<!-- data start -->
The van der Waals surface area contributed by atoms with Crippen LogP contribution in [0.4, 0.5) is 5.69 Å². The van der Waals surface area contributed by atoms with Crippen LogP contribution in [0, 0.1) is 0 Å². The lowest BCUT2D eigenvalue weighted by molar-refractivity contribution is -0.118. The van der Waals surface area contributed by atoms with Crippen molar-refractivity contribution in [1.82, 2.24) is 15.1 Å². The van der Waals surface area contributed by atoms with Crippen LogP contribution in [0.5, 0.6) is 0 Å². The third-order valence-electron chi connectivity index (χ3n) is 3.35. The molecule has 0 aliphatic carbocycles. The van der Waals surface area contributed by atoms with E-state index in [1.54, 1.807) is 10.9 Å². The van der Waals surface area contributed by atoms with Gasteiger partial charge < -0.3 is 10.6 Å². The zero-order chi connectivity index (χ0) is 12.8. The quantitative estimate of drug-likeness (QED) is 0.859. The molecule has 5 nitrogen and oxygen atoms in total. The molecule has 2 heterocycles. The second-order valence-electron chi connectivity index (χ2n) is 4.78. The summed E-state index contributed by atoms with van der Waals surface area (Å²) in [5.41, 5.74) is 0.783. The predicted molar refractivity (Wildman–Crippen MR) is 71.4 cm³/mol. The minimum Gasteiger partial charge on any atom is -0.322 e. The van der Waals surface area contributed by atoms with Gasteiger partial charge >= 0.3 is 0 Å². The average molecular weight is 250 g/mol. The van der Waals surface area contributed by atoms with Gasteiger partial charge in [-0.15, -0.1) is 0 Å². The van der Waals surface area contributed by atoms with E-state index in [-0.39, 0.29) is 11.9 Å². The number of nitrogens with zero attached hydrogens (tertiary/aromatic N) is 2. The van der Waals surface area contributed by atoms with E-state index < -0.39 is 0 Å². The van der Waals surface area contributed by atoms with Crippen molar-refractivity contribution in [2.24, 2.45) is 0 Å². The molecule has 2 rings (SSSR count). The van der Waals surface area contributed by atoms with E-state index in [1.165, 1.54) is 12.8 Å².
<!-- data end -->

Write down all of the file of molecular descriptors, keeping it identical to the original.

The van der Waals surface area contributed by atoms with Crippen LogP contribution in [0.4, 0.5) is 5.69 Å². The van der Waals surface area contributed by atoms with Crippen LogP contribution in [0, 0.1) is 0 Å². The lowest BCUT2D eigenvalue weighted by molar-refractivity contribution is -0.118. The van der Waals surface area contributed by atoms with Crippen molar-refractivity contribution in [1.82, 2.24) is 15.1 Å². The van der Waals surface area contributed by atoms with Crippen LogP contribution in [0.5, 0.6) is 0 Å². The third-order valence-electron chi connectivity index (χ3n) is 3.35. The molecule has 0 aliphatic carbocycles. The van der Waals surface area contributed by atoms with E-state index in [1.54, 1.807) is 10.9 Å². The van der Waals surface area contributed by atoms with Gasteiger partial charge < -0.3 is 10.6 Å². The zero-order chi connectivity index (χ0) is 12.8. The quantitative estimate of drug-likeness (QED) is 0.859. The molecule has 5 nitrogen and oxygen atoms in total. The molecule has 2 heterocycles. The second-order valence-electron chi connectivity index (χ2n) is 4.78. The summed E-state index contributed by atoms with van der Waals surface area (Å²) in [5.41, 5.74) is 0.783. The predicted molar refractivity (Wildman–Crippen MR) is 71.4 cm³/mol. The minimum Gasteiger partial charge on any atom is -0.322 e. The van der Waals surface area contributed by atoms with Gasteiger partial charge >= 0.3 is 0 Å². The average molecular weight is 250 g/mol. The van der Waals surface area contributed by atoms with Gasteiger partial charge in [-0.15, -0.1) is 0 Å². The van der Waals surface area contributed by atoms with E-state index in [-0.39, 0.29) is 11.9 Å². The number of nitrogens with zero attached hydrogens (tertiary/aromatic N) is 2. The van der Waals surface area contributed by atoms with E-state index < -0.39 is 0 Å². The van der Waals surface area contributed by atoms with Crippen molar-refractivity contribution in [2.24, 2.45) is 0 Å². The molecule has 2 rings (SSSR count). The van der Waals surface area contributed by atoms with E-state index in [1.165, 1.54) is 12.8 Å².